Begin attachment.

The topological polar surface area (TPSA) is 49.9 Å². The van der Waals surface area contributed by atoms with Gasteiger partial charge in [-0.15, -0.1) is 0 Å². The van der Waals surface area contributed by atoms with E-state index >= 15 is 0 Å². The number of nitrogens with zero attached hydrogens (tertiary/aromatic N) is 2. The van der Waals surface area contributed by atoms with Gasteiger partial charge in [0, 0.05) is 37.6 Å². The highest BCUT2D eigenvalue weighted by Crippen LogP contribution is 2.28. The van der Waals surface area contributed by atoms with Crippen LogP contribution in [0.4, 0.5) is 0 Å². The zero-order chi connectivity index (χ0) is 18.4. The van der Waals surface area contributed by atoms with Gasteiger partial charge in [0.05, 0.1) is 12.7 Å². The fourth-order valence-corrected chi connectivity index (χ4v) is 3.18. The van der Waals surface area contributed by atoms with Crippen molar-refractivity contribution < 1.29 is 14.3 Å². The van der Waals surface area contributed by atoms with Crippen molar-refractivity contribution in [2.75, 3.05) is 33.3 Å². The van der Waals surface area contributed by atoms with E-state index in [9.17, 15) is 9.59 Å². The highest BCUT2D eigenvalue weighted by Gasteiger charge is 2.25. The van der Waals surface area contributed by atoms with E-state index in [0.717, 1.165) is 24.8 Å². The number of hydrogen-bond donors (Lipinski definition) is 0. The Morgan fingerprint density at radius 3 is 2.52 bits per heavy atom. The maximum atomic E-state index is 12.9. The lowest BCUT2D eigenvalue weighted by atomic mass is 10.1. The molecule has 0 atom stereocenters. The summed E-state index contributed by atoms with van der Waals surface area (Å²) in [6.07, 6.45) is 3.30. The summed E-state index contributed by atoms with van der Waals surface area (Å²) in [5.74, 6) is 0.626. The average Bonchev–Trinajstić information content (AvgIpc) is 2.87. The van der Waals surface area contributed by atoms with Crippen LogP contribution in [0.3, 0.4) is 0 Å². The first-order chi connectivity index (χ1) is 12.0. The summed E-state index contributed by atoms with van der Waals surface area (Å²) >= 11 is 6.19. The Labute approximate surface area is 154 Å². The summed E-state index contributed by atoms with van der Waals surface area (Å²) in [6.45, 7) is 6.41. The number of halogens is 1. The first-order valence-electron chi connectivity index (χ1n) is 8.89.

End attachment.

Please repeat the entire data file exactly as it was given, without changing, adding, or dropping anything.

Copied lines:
The topological polar surface area (TPSA) is 49.9 Å². The van der Waals surface area contributed by atoms with Gasteiger partial charge in [-0.15, -0.1) is 0 Å². The van der Waals surface area contributed by atoms with E-state index >= 15 is 0 Å². The number of nitrogens with zero attached hydrogens (tertiary/aromatic N) is 2. The van der Waals surface area contributed by atoms with Gasteiger partial charge in [0, 0.05) is 37.6 Å². The highest BCUT2D eigenvalue weighted by Crippen LogP contribution is 2.28. The van der Waals surface area contributed by atoms with Crippen LogP contribution in [0.4, 0.5) is 0 Å². The zero-order chi connectivity index (χ0) is 18.4. The van der Waals surface area contributed by atoms with Gasteiger partial charge in [0.05, 0.1) is 12.7 Å². The fourth-order valence-corrected chi connectivity index (χ4v) is 3.18. The van der Waals surface area contributed by atoms with Crippen molar-refractivity contribution < 1.29 is 14.3 Å². The van der Waals surface area contributed by atoms with Crippen molar-refractivity contribution in [2.75, 3.05) is 33.3 Å². The van der Waals surface area contributed by atoms with E-state index in [9.17, 15) is 9.59 Å². The highest BCUT2D eigenvalue weighted by Gasteiger charge is 2.25. The van der Waals surface area contributed by atoms with E-state index in [0.717, 1.165) is 24.8 Å². The number of hydrogen-bond donors (Lipinski definition) is 0. The Morgan fingerprint density at radius 3 is 2.52 bits per heavy atom. The maximum atomic E-state index is 12.9. The lowest BCUT2D eigenvalue weighted by atomic mass is 10.1. The molecule has 0 atom stereocenters. The summed E-state index contributed by atoms with van der Waals surface area (Å²) in [6.07, 6.45) is 3.30. The summed E-state index contributed by atoms with van der Waals surface area (Å²) in [5.74, 6) is 0.626. The average Bonchev–Trinajstić information content (AvgIpc) is 2.87. The van der Waals surface area contributed by atoms with Crippen LogP contribution in [0.3, 0.4) is 0 Å². The first-order chi connectivity index (χ1) is 12.0. The summed E-state index contributed by atoms with van der Waals surface area (Å²) >= 11 is 6.19. The Labute approximate surface area is 154 Å². The summed E-state index contributed by atoms with van der Waals surface area (Å²) in [6.45, 7) is 6.41. The number of halogens is 1. The first-order valence-electron chi connectivity index (χ1n) is 8.89.